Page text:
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  • Study: Antifreeze proteins in Antarctic fishes prevent freezing...and melting

    University of Illinois animal biology professor Chi-Hing (Christina) Cheng and her colleagues discovered that the proteins that bind to ice crystals inside the bodies of Antarctic fishes to keep the fishes from freezing also prevent the ice from melting at higher temperatures.

    University of Illinois animal biology professor Chi-Hing (Christina) Cheng and her colleagues discovered that the proteins that bind to ice crystals inside the bodies of Antarctic fishes to keep the fishes from freezing also prevent the ice from melting at higher temperatures.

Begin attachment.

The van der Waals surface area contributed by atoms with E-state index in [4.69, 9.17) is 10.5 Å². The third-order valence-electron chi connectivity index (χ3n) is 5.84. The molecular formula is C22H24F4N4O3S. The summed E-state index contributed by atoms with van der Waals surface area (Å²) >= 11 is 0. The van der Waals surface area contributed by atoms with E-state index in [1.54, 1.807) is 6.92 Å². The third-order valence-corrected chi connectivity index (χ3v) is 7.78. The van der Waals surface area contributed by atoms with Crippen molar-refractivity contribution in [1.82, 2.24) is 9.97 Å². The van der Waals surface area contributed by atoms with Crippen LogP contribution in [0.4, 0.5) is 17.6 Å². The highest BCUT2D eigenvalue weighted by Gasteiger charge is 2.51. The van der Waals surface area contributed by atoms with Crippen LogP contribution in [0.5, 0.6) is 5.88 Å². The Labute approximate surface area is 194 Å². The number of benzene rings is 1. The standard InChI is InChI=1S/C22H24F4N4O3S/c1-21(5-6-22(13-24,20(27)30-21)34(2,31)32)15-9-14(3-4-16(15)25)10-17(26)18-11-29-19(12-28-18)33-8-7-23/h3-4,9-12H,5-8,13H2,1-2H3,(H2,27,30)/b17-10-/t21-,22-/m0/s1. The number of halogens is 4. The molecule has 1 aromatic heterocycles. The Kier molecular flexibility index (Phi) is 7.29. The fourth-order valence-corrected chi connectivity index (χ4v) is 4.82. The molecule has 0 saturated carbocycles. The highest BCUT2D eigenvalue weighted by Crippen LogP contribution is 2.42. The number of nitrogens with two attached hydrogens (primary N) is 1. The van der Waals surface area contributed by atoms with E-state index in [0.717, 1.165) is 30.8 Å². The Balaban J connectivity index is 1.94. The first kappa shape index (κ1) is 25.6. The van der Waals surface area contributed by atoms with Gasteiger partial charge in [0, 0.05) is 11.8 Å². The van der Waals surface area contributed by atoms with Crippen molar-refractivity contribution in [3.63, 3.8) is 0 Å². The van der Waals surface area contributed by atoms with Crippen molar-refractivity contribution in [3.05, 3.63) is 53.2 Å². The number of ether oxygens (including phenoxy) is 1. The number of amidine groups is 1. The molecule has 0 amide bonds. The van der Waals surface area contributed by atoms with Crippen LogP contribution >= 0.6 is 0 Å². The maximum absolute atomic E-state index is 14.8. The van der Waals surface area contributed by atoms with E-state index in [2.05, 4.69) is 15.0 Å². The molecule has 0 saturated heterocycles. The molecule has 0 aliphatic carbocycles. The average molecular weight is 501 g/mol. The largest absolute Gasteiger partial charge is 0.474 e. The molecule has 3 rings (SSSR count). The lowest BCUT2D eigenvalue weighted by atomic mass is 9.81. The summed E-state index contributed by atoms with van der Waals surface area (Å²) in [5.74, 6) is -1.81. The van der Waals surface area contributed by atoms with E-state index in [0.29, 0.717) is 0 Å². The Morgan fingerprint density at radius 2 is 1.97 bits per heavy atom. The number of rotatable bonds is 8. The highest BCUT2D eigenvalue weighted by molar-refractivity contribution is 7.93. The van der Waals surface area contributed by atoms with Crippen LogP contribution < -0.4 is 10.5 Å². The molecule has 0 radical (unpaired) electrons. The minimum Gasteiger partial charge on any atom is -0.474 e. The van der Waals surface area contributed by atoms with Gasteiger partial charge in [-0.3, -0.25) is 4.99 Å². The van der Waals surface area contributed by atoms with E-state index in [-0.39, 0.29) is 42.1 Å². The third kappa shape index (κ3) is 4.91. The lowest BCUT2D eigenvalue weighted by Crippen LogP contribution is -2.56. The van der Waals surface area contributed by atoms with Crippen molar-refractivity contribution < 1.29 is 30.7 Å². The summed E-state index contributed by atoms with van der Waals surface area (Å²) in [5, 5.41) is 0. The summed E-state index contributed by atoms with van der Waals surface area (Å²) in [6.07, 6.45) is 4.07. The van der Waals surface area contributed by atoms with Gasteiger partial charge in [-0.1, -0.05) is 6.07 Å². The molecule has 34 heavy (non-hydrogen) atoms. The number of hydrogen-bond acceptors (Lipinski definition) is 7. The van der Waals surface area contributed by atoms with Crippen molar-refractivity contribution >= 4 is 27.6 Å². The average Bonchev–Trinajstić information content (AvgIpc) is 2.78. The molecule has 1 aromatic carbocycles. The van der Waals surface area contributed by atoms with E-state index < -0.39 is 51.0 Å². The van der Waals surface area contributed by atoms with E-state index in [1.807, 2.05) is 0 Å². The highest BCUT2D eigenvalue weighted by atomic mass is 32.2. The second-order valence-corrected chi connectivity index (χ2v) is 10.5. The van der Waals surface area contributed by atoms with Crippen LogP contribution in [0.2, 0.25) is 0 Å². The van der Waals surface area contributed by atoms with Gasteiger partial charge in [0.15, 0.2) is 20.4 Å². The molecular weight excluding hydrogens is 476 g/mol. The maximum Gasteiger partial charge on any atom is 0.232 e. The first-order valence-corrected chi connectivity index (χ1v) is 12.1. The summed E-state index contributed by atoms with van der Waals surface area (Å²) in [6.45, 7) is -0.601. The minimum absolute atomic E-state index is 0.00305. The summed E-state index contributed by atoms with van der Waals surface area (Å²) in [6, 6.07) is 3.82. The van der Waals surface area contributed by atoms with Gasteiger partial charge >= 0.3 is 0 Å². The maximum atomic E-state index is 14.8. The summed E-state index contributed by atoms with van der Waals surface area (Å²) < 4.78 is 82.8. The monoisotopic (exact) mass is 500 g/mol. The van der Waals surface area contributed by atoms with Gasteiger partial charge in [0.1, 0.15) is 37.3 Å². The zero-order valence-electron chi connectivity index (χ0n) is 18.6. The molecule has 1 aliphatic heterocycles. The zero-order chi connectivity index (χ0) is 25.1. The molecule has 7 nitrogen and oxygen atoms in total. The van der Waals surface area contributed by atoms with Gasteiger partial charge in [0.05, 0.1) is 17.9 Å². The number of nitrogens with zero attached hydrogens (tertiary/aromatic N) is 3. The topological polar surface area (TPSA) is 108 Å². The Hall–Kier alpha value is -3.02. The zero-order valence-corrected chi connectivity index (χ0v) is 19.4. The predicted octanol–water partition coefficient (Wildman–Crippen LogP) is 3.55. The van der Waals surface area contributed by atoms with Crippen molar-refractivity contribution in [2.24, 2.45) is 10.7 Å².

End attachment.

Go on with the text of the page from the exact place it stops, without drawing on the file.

Photo by L. Brian Stauffer

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  • To reach Christina Cheng, call 217-333-2832; email c-cheng@illinois.edu. To reach Paul Cziko, call 217-819-7976; email pcziko@uoregon.edu

    The paper, “Antifreeze protein-induced superheating of ice inside Antarctic notothenioid fishes inhibits melting during summer warming,” is available online or from the U. of I. News Bureau.